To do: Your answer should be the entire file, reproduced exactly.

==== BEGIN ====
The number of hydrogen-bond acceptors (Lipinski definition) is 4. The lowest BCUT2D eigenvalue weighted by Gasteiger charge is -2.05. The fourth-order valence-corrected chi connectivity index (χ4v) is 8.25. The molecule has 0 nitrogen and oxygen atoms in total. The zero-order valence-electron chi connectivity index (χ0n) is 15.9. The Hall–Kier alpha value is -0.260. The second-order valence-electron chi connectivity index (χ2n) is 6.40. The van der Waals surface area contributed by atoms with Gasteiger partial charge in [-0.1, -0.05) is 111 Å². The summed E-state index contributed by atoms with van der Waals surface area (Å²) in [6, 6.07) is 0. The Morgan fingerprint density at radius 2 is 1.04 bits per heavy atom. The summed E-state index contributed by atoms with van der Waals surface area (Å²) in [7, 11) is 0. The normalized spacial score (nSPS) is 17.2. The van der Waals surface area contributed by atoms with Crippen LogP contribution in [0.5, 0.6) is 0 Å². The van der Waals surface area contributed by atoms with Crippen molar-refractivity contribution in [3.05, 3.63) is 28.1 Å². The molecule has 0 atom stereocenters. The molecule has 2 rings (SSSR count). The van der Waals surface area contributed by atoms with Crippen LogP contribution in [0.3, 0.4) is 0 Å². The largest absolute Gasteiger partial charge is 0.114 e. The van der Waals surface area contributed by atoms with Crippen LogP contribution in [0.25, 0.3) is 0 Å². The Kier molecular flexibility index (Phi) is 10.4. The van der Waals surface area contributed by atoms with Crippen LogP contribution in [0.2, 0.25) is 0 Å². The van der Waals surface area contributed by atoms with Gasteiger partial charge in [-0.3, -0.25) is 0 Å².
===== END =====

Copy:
The number of hydrogen-bond acceptors (Lipinski definition) is 4. The lowest BCUT2D eigenvalue weighted by Gasteiger charge is -2.05. The fourth-order valence-corrected chi connectivity index (χ4v) is 8.25. The molecule has 0 nitrogen and oxygen atoms in total. The zero-order valence-electron chi connectivity index (χ0n) is 15.9. The Hall–Kier alpha value is -0.260. The second-order valence-electron chi connectivity index (χ2n) is 6.40. The van der Waals surface area contributed by atoms with Gasteiger partial charge in [-0.1, -0.05) is 111 Å². The summed E-state index contributed by atoms with van der Waals surface area (Å²) in [6, 6.07) is 0. The Morgan fingerprint density at radius 2 is 1.04 bits per heavy atom. The summed E-state index contributed by atoms with van der Waals surface area (Å²) in [7, 11) is 0. The normalized spacial score (nSPS) is 17.2. The van der Waals surface area contributed by atoms with Crippen LogP contribution in [0.5, 0.6) is 0 Å². The van der Waals surface area contributed by atoms with Crippen molar-refractivity contribution in [3.05, 3.63) is 28.1 Å². The molecule has 0 atom stereocenters. The molecule has 2 rings (SSSR count). The van der Waals surface area contributed by atoms with Crippen LogP contribution in [0.3, 0.4) is 0 Å². The largest absolute Gasteiger partial charge is 0.114 e. The van der Waals surface area contributed by atoms with Crippen LogP contribution in [0.25, 0.3) is 0 Å². The Kier molecular flexibility index (Phi) is 10.4. The van der Waals surface area contributed by atoms with Crippen LogP contribution in [0.2, 0.25) is 0 Å². The van der Waals surface area contributed by atoms with Gasteiger partial charge in [-0.3, -0.25) is 0 Å².